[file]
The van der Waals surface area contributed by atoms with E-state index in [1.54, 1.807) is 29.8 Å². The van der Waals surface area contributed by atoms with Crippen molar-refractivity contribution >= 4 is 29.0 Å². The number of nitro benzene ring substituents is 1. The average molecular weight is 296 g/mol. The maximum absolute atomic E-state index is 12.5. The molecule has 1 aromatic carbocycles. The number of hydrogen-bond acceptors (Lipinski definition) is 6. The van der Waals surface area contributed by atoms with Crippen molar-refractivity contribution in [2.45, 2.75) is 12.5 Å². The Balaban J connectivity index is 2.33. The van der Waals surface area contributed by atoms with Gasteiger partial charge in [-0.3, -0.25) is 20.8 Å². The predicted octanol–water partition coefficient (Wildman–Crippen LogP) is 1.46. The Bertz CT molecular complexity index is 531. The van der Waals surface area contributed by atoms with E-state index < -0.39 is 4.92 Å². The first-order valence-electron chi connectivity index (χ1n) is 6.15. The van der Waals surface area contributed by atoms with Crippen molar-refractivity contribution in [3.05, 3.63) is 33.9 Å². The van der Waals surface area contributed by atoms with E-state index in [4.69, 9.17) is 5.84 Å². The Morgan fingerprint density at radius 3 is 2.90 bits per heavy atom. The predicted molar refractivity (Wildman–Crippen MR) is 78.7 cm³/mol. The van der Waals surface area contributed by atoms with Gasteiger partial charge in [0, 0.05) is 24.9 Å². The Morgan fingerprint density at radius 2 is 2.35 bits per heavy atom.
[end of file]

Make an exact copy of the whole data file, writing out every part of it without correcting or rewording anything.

The van der Waals surface area contributed by atoms with E-state index in [1.54, 1.807) is 29.8 Å². The van der Waals surface area contributed by atoms with Crippen molar-refractivity contribution >= 4 is 29.0 Å². The number of nitro benzene ring substituents is 1. The average molecular weight is 296 g/mol. The maximum absolute atomic E-state index is 12.5. The molecule has 1 aromatic carbocycles. The number of hydrogen-bond acceptors (Lipinski definition) is 6. The van der Waals surface area contributed by atoms with Crippen molar-refractivity contribution in [2.45, 2.75) is 12.5 Å². The Balaban J connectivity index is 2.33. The van der Waals surface area contributed by atoms with Gasteiger partial charge in [-0.3, -0.25) is 20.8 Å². The predicted octanol–water partition coefficient (Wildman–Crippen LogP) is 1.46. The Bertz CT molecular complexity index is 531. The van der Waals surface area contributed by atoms with E-state index < -0.39 is 4.92 Å². The first-order valence-electron chi connectivity index (χ1n) is 6.15. The van der Waals surface area contributed by atoms with Crippen molar-refractivity contribution in [3.05, 3.63) is 33.9 Å². The van der Waals surface area contributed by atoms with E-state index in [4.69, 9.17) is 5.84 Å². The Morgan fingerprint density at radius 3 is 2.90 bits per heavy atom. The predicted molar refractivity (Wildman–Crippen MR) is 78.7 cm³/mol. The van der Waals surface area contributed by atoms with Gasteiger partial charge in [0, 0.05) is 24.9 Å². The Morgan fingerprint density at radius 2 is 2.35 bits per heavy atom.